Having a well maintained urban forests has a plethora of benefits! One important benefit is the way trees can influence a more moderate micro-climate; trees provide shade/cooling of buildings and roads, absorb sunlight, cool the air, and can reduce wind speed. This can make a city more comfortable, especially considering the way climate is changing. Other environmental benefits include increased biodiversity, better air quality, and absorption of rain water (which can help with flooding issues).

Urban forests can also provide economic and social benefits. Well landscaped business districts encourage more customers and can increase employee productivity, retention, and job satisfaction. Studies have also shown that more trees correlates with less crime and increased quality of life and happiness.

After describing all the juicy details about urban forestry, Joe also introduced the interns to the proper way to plant a tree in preparation for our first tree planting event of the school year at Wanlass Park in San Pablo. The students learned a lot from Joe and were grateful to listen to his wise and knowledgeable words! A big thank you from Richmond High Interns!


Richmond High interns prepare for Point Pinole Shoreline Festival


During the last three Richmond High Earth Team meetings, interns both learned about sea level rise and prepared to have a table at the Point Pinole Shoreline Festival. The interns have two roles at the festival: the first is to host a climate change game/activity for the community, and the second is to participate in a march to help the community visualize sea level rise. To introduce the subject, guest speaker Lauren Woodfill of The Watershed Project prepared a brief presentation and activity for the interns. Here is what one student had to say about her presentation:


In lauren’s presentation (the watershed project) she described ways of how we affect and help the earth and she also talked about how our city could look like in 50-100 years, which is probably underwater/flooded. On the map she showed us that cities like richmond could be almost all under water. One of the activities we had to do was stand up and put stickers on pictures that we’d like to see more of at the shoreline:for an example biking, picnics, going to the park, clean beaches etc. The other activity was writing on sticky notes on what specifically we would want to do and where on a map. Basically I learned so many ways we can help the planet and I learned so many other ways on how we affect our planet. This is important to me because I want the next generation to live in a safe, healthy, and happy environment and in order for that we have to learn how to help take care of because if we don’t who knows if there’s even gonna be another generation.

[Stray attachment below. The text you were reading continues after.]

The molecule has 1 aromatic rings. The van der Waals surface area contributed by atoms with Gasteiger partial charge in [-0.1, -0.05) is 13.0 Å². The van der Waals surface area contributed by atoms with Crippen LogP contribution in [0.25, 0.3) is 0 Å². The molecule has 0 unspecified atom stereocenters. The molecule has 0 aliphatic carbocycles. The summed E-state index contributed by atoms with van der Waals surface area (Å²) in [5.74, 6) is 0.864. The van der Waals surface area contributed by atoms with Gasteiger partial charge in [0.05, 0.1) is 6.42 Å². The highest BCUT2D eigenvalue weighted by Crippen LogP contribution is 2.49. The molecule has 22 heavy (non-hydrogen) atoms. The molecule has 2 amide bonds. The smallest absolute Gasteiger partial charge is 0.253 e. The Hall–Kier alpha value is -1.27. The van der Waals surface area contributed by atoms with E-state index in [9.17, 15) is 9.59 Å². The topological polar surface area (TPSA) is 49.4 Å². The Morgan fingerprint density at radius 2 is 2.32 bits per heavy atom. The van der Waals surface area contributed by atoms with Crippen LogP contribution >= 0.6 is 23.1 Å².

-Alondra Rodriguez, RHS intern

After Lauren’s presentation, the interns brainstormed ideas for their project for the festival. They decided on making a game called “Fishing for Facts”. The idea of the game is to fish pieces of trash out of a bin, and each piece of trash will have the answer to a question about climate change on it. The participant then has to match the answer to a question on a poster board. Some teams worked on the creative aspects (making a poster & designing materials) while others researched and created questions about climate change. They had a blast creating their finished project and were pumped to present it at the festival!


RHS teams up with Alhambra High for Coastal Clean Up day @ Davis Park


Back in September, Richmond High School and Alhambra High School teamed up on Coastal Clean Up day to clean up Davis Park’s creek area in San Pablo! Several community members also attend and help the interns pick up trash.

IMG_0404Working in teams, the interns tackled the trash problem using the zero litter app on their provided iPads. The app allowed the interns to record several pieces of data on every single piece of trash: GPS location, type of trash, and quantity. Results from the day, as well as results from all other Earth Team litter pick up days, can be seen on the ZeroLitter website HERE. Teams were also geared up with gloves, trash grabbers & bags, and some even braved the coveralls!

In only one day, these interns were able to remove over 2,000 pieces of trash! They were surprised by how many pieces of microtrash they found on the ground and were happy to play a part in making the creek and park a cleaner space. We look forward to more clean ups in the future!


A new year at for Earth Team Interns, 2017-2018!

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Earth Team is thrilled to be back at Richmond High School for the 2017-2018 program year! Earth Team staff members presented program information to 8 classes and reached over 175 students for this years program recruitment. After receiving over 40 applications we narrowed it down to 14 hardworking and ambitious interns who are ready to take action in their communities!

Our team spent our first meeting getting to know on another, learning about program logistics, and created bios. Check out our team HERE!

Get ready Richmond – Earth Team is back at it!